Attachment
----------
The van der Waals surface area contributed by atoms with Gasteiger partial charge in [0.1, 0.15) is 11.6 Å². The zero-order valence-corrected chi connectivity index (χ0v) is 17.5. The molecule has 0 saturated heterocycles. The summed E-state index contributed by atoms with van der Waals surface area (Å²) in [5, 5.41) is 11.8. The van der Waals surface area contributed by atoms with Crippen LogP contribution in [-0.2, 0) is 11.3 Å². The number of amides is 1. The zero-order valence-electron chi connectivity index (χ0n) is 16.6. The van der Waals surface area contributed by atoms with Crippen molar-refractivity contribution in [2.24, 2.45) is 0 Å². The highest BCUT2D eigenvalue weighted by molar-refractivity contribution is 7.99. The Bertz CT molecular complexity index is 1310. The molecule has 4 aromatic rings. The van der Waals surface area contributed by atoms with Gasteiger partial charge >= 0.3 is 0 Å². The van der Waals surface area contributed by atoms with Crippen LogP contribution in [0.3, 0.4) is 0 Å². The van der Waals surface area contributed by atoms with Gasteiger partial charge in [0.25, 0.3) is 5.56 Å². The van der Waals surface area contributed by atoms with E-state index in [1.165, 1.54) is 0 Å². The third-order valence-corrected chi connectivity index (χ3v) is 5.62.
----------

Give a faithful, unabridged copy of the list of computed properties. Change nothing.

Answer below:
The van der Waals surface area contributed by atoms with Gasteiger partial charge in [0.1, 0.15) is 11.6 Å². The zero-order valence-corrected chi connectivity index (χ0v) is 17.5. The molecule has 0 saturated heterocycles. The summed E-state index contributed by atoms with van der Waals surface area (Å²) in [5, 5.41) is 11.8. The van der Waals surface area contributed by atoms with Crippen LogP contribution in [-0.2, 0) is 11.3 Å². The number of amides is 1. The zero-order valence-electron chi connectivity index (χ0n) is 16.6. The van der Waals surface area contributed by atoms with Crippen molar-refractivity contribution in [2.24, 2.45) is 0 Å². The highest BCUT2D eigenvalue weighted by molar-refractivity contribution is 7.99. The Bertz CT molecular complexity index is 1310. The molecule has 4 aromatic rings. The van der Waals surface area contributed by atoms with Gasteiger partial charge >= 0.3 is 0 Å². The van der Waals surface area contributed by atoms with Crippen LogP contribution in [0.3, 0.4) is 0 Å². The van der Waals surface area contributed by atoms with Gasteiger partial charge in [0.25, 0.3) is 5.56 Å². The van der Waals surface area contributed by atoms with E-state index in [1.165, 1.54) is 0 Å². The third-order valence-corrected chi connectivity index (χ3v) is 5.62.